S Bindels

University of Liège, Luik, Walloon Region, Belgium

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Publications (3)16.68 Total impact

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    ABSTRACT: In many types of cancers, the fragile histidine triad (Fhit) gene is frequently targeted by genomic alterations leading to a decrease or loss of gene and protein expression. Fhit has been described as a tumor suppressor gene because of its ability to induce apoptosis and to inhibit proliferation of tumor cells. Moreover, several studies have shown a correlation between the lack of Fhit expression and tumor aggressiveness, thus suggesting that Fhit could be involved in tumor progression. In this study, we explored the potential role of Fhit during tumor cell invasion. We first showed that a low Fhit expression is associated with in vivo and in vitro invasiveness of tumor cells. Then, we showed that Fhit overexpression in Fhit-negative highly invasive NCI-H1299 cells by transfection of Fhit cDNA and Fhit inhibition in Fhit-positive poorly invasive HBE4-E6/E7 cells by transfection of Fhit small interfering RNA induce, respectively, a decrease and an increase in migratory/invasive capacities. These changes in cell behavior were associated with a reorganization of tight and adherens junction molecules and a regulation of matrix metalloproteinase and vimentin expression. These results show that Fhit controls the invasive phenotype of lung tumor cells by regulating the expression of genes associated with epithelial-mesenchymal transition.
    Oncogene 11/2009; 29(8):1203-13. · 7.36 Impact Factor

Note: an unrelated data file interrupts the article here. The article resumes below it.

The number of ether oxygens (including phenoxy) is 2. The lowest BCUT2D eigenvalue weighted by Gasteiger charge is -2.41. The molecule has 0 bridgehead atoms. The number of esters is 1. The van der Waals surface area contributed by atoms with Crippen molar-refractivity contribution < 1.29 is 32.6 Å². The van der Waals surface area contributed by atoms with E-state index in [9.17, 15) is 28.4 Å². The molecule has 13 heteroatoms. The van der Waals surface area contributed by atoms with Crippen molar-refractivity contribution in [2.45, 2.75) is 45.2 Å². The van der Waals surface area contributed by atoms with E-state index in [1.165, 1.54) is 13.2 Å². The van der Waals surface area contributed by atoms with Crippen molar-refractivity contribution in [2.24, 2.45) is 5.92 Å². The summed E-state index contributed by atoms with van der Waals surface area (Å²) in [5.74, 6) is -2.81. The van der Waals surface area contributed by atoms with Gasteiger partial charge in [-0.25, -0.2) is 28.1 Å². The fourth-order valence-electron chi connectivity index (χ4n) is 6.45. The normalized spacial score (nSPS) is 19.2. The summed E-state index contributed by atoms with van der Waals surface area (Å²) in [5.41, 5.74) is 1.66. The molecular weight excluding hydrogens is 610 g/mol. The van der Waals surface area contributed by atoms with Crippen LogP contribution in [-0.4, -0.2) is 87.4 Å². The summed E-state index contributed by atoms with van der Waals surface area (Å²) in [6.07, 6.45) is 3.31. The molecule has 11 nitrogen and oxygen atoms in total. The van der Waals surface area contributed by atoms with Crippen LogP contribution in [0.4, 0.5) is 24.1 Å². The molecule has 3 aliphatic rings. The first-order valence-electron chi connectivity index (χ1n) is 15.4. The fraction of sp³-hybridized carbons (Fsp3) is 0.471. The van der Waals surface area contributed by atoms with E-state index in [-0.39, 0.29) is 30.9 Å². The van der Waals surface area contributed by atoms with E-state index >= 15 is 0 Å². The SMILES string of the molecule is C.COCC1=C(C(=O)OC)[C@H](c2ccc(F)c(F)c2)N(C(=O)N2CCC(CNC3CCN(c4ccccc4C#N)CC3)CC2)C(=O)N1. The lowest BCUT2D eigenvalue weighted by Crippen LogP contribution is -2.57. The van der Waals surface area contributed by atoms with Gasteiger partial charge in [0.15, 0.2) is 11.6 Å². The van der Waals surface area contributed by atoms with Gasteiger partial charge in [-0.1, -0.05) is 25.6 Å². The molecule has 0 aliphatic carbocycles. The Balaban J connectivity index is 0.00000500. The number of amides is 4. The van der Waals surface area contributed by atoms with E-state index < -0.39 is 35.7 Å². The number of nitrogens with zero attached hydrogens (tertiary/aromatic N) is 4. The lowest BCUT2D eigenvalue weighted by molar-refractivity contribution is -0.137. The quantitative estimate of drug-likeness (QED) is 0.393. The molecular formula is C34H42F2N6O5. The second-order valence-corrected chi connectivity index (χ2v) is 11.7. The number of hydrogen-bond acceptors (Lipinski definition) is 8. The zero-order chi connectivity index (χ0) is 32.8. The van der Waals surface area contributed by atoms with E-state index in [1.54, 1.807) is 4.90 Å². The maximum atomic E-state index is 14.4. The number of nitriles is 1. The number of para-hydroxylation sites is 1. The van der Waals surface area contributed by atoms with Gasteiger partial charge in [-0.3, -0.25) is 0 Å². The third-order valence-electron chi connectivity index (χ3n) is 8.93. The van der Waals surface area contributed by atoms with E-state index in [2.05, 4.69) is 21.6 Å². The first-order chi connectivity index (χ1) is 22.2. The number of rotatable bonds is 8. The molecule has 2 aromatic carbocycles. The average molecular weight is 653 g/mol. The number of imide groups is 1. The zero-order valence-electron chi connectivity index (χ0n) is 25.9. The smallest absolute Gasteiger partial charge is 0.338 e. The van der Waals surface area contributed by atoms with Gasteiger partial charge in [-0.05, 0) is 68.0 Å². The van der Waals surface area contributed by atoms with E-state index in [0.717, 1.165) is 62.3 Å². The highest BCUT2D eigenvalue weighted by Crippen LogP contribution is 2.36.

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    ABSTRACT: The cytoplasmic/nuclear relocalization of beta-catenin and ZO-1 from the adherens and tight junctions are common processes of the epithelial-mesenchymal transition (EMT) associated with tumor invasion. Data are now accumulating to demonstrate that these molecules, which shuttle between the plasma membrane and the nucleus or the cytosol, are involved in signaling pathways, and contribute to the regulation of genes such as vimentin or matrix metalloproteinase-14 which are turned on during EMT.
    Cells Tissues Organs 02/2007; 185(1-3):61-5. · 1.96 Impact Factor
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    ABSTRACT: The expression of Smad interacting protein-1 (SIP1; ZEB2) and the de novo expression of vimentin are frequently involved in epithelial-to-mesenchymal transitions (EMTs) under both normal and pathological conditions. In the present study, we investigated the potential role of SIP1 in the regulation of vimentin during the EMT associated with breast tumor cell migration and invasion. Examining several breast tumor cell lines displaying various degrees of invasiveness, we found SIP1 and vimentin expression only in invasive cell lines. Also, using a model of cell migration with human mammary MCF10A cells, we showed that SIP1 is induced specifically in vimentin-positive migratory cells. Furthermore, transfection of SIP1 cDNA in MCF10A cells increased their vimentin expression both at the mRNA and protein levels and enhanced their migratory abilities in Boyden Chamber assays. Inversely, inhibition of SIP1 expression by RNAi strategies in BT-549 cells and MCF10A cells decreased vimentin expression. We also showed that SIP1 transfection did not activate the TOP-FLASH reporter system, suggesting that the beta-catenin/TCF pathway is not implicated in the regulation of vimentin by SIP1. Our results therefore implicate SIP1 in the regulation of vimentin observed in the EMT associated with breast tumor cell migration, a pathway that may contribute to the metastatic progression of breast cancer.
    Oncogene 09/2006; 25(36):4975-85. · 7.36 Impact Factor